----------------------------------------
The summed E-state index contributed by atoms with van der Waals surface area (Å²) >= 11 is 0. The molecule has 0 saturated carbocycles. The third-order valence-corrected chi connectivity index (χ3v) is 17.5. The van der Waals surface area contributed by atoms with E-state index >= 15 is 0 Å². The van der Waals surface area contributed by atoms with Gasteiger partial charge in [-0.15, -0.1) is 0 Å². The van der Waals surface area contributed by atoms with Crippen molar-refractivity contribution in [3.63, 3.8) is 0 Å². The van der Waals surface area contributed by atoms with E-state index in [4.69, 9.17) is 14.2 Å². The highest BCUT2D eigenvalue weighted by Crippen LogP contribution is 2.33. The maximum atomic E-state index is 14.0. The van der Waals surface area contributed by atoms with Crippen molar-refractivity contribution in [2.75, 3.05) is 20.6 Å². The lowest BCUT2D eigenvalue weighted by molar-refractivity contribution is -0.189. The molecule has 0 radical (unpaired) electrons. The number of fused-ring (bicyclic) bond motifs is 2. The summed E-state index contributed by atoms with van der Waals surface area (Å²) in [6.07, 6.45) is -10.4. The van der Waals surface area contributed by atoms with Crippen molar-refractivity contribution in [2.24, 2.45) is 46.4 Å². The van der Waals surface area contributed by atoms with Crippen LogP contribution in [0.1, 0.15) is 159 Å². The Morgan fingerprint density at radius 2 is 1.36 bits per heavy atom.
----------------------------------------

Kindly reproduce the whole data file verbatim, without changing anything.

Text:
The summed E-state index contributed by atoms with van der Waals surface area (Å²) >= 11 is 0. The molecule has 0 saturated carbocycles. The third-order valence-corrected chi connectivity index (χ3v) is 17.5. The van der Waals surface area contributed by atoms with E-state index >= 15 is 0 Å². The van der Waals surface area contributed by atoms with Gasteiger partial charge in [-0.15, -0.1) is 0 Å². The van der Waals surface area contributed by atoms with Crippen molar-refractivity contribution in [3.63, 3.8) is 0 Å². The van der Waals surface area contributed by atoms with E-state index in [4.69, 9.17) is 14.2 Å². The highest BCUT2D eigenvalue weighted by Crippen LogP contribution is 2.33. The maximum atomic E-state index is 14.0. The van der Waals surface area contributed by atoms with Crippen molar-refractivity contribution in [2.75, 3.05) is 20.6 Å². The lowest BCUT2D eigenvalue weighted by molar-refractivity contribution is -0.189. The molecule has 0 radical (unpaired) electrons. The number of fused-ring (bicyclic) bond motifs is 2. The summed E-state index contributed by atoms with van der Waals surface area (Å²) in [6.07, 6.45) is -10.4. The van der Waals surface area contributed by atoms with Crippen molar-refractivity contribution in [2.24, 2.45) is 46.4 Å². The van der Waals surface area contributed by atoms with Crippen LogP contribution in [0.1, 0.15) is 159 Å². The Morgan fingerprint density at radius 2 is 1.36 bits per heavy atom.